As fossil fuels diminish and the world becomes increasingly reliant on the generation of electrical power, photovoltaic devices will become key to our future, helping to power our transport and urban infrastructure.
It is likely that by the year 2030 almost the whole of Europe will have achieved grid parity for solar photovoltaic power generation and so will be cost effective in providing a significant secure and carbon free contribution to the emerging grid structure. Photovoltaic systems are flexible in their configuration, being equally well suited to large scale power plant construction or to integration into the built infrastructure for example as solar roofs.
The overwhelming scientific challenge for this technology sector is to learn how to manufacture cells which are both more efficient in converting solar energy, whilst less expensive to produce. Delivering this requires us to solve fundamental materials physics issues with existing technologies. Work on solar energy at the University therefore brings together engineers, physicists, materials scientists and chemists to study new materials and novel device configurations as well as to drive forward radical improvements in existing technologies.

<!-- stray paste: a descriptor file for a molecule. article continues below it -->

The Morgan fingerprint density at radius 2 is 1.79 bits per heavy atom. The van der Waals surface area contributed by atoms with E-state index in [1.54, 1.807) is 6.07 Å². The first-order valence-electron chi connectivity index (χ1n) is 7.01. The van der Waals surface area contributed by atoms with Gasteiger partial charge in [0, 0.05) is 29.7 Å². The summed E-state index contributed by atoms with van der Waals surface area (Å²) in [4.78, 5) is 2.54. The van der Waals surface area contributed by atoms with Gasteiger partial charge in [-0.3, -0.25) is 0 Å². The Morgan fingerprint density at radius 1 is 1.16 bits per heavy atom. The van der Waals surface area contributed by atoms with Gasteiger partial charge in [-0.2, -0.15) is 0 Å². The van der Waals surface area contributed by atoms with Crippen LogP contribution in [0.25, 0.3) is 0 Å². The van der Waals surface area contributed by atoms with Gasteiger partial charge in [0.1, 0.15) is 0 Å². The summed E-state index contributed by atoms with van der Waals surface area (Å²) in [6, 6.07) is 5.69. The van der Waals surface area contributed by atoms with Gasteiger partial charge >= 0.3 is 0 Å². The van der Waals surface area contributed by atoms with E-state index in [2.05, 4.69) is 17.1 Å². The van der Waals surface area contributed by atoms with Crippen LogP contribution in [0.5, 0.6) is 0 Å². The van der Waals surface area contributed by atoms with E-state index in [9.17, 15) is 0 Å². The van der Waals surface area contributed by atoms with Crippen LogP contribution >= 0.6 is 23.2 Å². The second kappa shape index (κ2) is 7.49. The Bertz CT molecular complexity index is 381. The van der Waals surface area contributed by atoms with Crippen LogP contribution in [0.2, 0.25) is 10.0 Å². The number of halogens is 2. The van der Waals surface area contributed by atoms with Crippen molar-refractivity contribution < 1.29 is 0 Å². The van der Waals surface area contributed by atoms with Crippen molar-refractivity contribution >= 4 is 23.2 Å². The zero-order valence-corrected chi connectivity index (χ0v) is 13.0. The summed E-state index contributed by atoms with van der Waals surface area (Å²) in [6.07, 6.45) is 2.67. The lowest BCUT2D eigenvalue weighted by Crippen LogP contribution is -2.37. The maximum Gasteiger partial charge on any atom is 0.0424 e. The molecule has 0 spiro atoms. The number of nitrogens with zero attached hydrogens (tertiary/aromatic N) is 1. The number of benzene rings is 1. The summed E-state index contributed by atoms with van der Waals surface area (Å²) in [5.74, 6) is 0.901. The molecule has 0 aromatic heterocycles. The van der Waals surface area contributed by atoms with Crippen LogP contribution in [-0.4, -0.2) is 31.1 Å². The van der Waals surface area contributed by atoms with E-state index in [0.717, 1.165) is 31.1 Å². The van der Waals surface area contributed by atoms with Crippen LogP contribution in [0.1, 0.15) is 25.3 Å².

Research groupings from across a number of schools are also examining the way in which solar technology is best integrated into the grid and what the true value of solar technology is – both in economic and carbon terms.
Computer models are helping the National Grid to address the safety and transmission problems created by the rise in domestic solar generation.
Cheap, efficient solar cells
Researchers in the School of Electrical and Electronic Engineering are analysing the structure of cheap silicon to boost the efficiency of solar panels.